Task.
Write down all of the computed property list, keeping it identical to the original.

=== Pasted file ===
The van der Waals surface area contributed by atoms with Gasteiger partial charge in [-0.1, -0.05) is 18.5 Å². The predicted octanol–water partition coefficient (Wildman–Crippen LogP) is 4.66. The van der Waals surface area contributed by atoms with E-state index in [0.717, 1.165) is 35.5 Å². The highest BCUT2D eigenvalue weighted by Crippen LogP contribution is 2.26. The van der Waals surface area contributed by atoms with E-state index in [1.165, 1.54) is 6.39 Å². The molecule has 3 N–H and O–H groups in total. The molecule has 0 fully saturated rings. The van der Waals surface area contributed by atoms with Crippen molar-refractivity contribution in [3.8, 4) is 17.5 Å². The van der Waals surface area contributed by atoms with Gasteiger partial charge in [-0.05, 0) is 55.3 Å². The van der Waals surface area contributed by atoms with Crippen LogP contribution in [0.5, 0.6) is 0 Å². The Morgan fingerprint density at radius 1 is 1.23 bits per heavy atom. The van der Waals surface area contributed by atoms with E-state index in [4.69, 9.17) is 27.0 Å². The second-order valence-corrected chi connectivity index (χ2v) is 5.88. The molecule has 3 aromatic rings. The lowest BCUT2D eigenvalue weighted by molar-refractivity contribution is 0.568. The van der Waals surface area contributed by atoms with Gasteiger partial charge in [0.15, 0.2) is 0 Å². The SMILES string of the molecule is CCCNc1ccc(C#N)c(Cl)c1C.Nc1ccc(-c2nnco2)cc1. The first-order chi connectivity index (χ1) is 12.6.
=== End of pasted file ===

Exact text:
The van der Waals surface area contributed by atoms with Gasteiger partial charge in [-0.1, -0.05) is 18.5 Å². The predicted octanol–water partition coefficient (Wildman–Crippen LogP) is 4.66. The van der Waals surface area contributed by atoms with E-state index in [0.717, 1.165) is 35.5 Å². The highest BCUT2D eigenvalue weighted by Crippen LogP contribution is 2.26. The van der Waals surface area contributed by atoms with E-state index in [1.165, 1.54) is 6.39 Å². The molecule has 3 N–H and O–H groups in total. The molecule has 0 fully saturated rings. The van der Waals surface area contributed by atoms with Crippen molar-refractivity contribution in [3.8, 4) is 17.5 Å². The van der Waals surface area contributed by atoms with Gasteiger partial charge in [-0.05, 0) is 55.3 Å². The van der Waals surface area contributed by atoms with Crippen LogP contribution in [0.5, 0.6) is 0 Å². The Morgan fingerprint density at radius 1 is 1.23 bits per heavy atom. The van der Waals surface area contributed by atoms with E-state index in [4.69, 9.17) is 27.0 Å². The second-order valence-corrected chi connectivity index (χ2v) is 5.88. The molecule has 3 aromatic rings. The lowest BCUT2D eigenvalue weighted by molar-refractivity contribution is 0.568. The van der Waals surface area contributed by atoms with Gasteiger partial charge in [0.15, 0.2) is 0 Å². The SMILES string of the molecule is CCCNc1ccc(C#N)c(Cl)c1C.Nc1ccc(-c2nnco2)cc1. The first-order chi connectivity index (χ1) is 12.6.